The world of baseball statistics has come a long way. Not very long ago, for position players, fans looked at batting average, home runs, RBI, and fielding percentage. For pitchers, it was even easier. ERA, wins and losses, walks/strikeouts, and hits/innings pitched were the primary analytics. Now, we have “advanced” statistics, such as OPS, WAR, BABIP, WHIP, and UZR. The newer statistics allow for even deeper evaluations of players, and help in assessing and predicting their relative values to their teams. However, here’s a cautionary note on the use of statistics. “Thin-slicing”, or looking at small samples to make projections or “substantiate” an opinion, can be problematic.
Jun 29, 2013; Pittsburgh, PA, USA; A major league baseball and glove sits in the bat rack in the Pittsburgh Pirates dugout before the game against the Milwaukee Brewers at PNC Park. Mandatory Credit: Charles LeClaire-USA TODAY Sports
Here is case study number one. There is a former Met, who was off to a fine offensive start in 1999, his fourth season in the major leagues. This player, through June of that year, had a batting average of .292 with a .339 OBP. He was coming off of three seasons in which his batting averages were .257, .216, and .246.
It certainly seemed as if this player was hitting his stride, and it would have been easy to use his hot start in 1999 to demonstrate that he was on his way to being a solid offensive player (despite his previous three seasons). His productive three months could have also been used as a reason for patience with the player if he fell on hard times in the future (which he did). The player is Rey Ordonez, and there aren’t many Mets fans who would have thought of him as a good offensive player. However, not looking at his work as a whole, or not looking at his aggregated trends, and focusing solely on the beginning of his 1999 campaign could have led to some incorrect conclusions about his offense. Ordonez went on to hit .246 with a .289 OBP over his 9-year career.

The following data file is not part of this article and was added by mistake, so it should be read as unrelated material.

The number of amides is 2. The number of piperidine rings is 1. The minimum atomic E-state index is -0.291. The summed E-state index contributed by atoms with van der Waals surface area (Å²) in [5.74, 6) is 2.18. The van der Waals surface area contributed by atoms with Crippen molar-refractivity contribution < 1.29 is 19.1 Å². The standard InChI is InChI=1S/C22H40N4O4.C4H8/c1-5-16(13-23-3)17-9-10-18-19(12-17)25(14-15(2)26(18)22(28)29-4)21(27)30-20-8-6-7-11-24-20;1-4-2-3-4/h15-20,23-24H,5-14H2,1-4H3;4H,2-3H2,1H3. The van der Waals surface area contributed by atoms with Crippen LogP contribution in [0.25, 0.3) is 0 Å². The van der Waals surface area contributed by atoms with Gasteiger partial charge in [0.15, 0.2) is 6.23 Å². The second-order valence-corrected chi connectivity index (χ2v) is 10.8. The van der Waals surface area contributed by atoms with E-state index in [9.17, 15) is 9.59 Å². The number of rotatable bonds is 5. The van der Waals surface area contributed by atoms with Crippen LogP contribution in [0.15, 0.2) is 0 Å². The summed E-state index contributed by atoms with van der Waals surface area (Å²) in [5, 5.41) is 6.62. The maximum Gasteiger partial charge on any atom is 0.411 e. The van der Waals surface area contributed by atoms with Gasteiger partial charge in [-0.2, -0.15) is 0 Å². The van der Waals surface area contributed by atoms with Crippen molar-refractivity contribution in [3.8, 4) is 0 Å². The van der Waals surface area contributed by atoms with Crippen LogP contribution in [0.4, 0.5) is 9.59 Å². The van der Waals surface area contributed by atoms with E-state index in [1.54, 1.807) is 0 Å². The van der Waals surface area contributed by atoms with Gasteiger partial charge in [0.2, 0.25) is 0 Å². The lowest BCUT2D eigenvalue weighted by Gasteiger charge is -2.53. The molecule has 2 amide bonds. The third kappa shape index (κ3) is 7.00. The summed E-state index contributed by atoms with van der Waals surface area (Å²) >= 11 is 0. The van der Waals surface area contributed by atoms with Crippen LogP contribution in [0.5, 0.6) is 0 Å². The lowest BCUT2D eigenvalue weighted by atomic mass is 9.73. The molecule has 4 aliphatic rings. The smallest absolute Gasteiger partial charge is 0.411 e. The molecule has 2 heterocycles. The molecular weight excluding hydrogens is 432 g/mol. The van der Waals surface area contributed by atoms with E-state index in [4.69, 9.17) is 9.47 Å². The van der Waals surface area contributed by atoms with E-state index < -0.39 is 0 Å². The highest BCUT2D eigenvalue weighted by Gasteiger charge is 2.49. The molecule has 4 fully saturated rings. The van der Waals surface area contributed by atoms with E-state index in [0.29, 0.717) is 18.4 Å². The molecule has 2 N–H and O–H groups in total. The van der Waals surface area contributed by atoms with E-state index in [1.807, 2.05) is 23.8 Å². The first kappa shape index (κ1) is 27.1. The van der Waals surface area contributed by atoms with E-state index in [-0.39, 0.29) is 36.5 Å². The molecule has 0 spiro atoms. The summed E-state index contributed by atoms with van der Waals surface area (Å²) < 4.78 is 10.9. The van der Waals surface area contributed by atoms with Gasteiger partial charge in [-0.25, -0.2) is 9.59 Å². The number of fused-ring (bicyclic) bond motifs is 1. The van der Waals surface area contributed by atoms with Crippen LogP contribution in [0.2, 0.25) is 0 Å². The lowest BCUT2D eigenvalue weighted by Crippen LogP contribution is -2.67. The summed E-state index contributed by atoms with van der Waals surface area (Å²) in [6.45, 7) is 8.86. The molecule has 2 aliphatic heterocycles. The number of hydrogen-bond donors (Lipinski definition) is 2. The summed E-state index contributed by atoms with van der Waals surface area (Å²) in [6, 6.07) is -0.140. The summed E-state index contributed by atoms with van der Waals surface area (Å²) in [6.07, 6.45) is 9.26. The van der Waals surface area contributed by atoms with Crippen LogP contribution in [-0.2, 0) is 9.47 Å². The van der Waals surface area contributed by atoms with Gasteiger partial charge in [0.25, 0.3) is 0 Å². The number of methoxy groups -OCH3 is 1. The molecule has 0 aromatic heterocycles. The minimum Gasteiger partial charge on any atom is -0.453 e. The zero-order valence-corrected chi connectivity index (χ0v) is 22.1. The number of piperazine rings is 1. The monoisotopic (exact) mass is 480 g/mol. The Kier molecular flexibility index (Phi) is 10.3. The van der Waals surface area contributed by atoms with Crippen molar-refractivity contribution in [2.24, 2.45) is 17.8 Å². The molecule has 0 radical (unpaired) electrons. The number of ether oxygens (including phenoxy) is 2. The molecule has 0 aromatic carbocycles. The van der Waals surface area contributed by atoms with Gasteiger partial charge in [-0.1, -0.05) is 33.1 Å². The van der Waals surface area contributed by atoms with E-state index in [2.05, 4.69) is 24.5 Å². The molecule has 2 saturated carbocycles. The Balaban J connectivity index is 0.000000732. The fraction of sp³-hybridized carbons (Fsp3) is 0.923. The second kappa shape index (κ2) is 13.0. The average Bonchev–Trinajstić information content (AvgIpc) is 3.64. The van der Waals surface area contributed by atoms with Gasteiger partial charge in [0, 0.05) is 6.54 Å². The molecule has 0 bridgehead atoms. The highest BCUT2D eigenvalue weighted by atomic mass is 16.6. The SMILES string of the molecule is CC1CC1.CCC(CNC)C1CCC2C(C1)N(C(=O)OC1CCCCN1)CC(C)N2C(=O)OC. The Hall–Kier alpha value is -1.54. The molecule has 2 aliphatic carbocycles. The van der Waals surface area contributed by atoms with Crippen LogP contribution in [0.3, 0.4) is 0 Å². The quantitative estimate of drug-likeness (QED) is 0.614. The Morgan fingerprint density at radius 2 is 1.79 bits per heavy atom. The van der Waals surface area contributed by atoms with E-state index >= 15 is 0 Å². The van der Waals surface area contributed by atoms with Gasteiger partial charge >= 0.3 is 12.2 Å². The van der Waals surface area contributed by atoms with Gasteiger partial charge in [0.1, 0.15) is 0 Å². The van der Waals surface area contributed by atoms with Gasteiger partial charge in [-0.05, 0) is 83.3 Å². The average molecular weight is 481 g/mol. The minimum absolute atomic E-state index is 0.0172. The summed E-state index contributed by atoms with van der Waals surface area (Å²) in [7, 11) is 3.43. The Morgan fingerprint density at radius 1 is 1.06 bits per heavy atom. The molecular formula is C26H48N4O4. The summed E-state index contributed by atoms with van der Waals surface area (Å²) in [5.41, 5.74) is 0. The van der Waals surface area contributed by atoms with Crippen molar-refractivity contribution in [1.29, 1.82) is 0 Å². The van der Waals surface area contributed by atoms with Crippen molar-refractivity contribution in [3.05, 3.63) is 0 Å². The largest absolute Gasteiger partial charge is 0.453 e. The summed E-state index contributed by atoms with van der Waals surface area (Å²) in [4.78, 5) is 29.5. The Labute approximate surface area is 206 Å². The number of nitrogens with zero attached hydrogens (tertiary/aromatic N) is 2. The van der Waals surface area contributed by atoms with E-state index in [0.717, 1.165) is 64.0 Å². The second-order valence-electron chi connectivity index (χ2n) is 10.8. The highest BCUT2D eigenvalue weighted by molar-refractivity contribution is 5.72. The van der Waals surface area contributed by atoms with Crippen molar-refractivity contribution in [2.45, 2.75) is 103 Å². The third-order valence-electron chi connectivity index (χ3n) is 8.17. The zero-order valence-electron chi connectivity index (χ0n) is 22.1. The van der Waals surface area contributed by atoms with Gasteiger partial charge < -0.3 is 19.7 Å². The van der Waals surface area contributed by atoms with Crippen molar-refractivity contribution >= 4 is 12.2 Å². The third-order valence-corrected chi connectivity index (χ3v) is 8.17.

For case study number two, we’ll discuss a former Mets pitcher who posted a 15-10 record with a 3.56 ERA in his sixth major league season, when he was 25 years old. It would have appeared that this pitcher had arrived, and was poised for a solid career as he continued to mature. It may also have made some sense to sign this pitcher to a lucrative, long-term deal (which the Mets did). You may have figured out that this pitcher is Oliver Perez. Perez has a career record of 62-75, with a career ERA of 4.53. Taken out of context, his 2007 season, along with his age, would have implied a different career trajectory. Looking at his seasons before 2007, Perez was 34-53. However, taking 2007 in isolation, one could make faulty assumptions about Perez.
The point is that with the availability of more statistics, it’s tempting to “thin-slice”, or look at small samples and make inferences or draw conclusions. We could easily look at any isolated 300 at-bat span of a position player’s career to make a point. Players have good and bad stretches. To me, the most important thing to do is to look at the entire body of work whenever possible, which will take out sampling and personal biases. Look at trends, and the correlation of numerous statistical measures. Rather than cherry picking favorable or unfavorable sets of data, try to see the complete picture.
In any case, it’s always fun to talk baseball, in thin or thick slices. But here’s a challenge. The next time someone tells you about how a player did over a three-month stretch a few summers ago, ask about that player’s career numbers. Ask about that player’s recent statistical trends. Most importantly, enjoy baseball debates, and enjoy the fact that we’re three weeks from pitchers and catchers.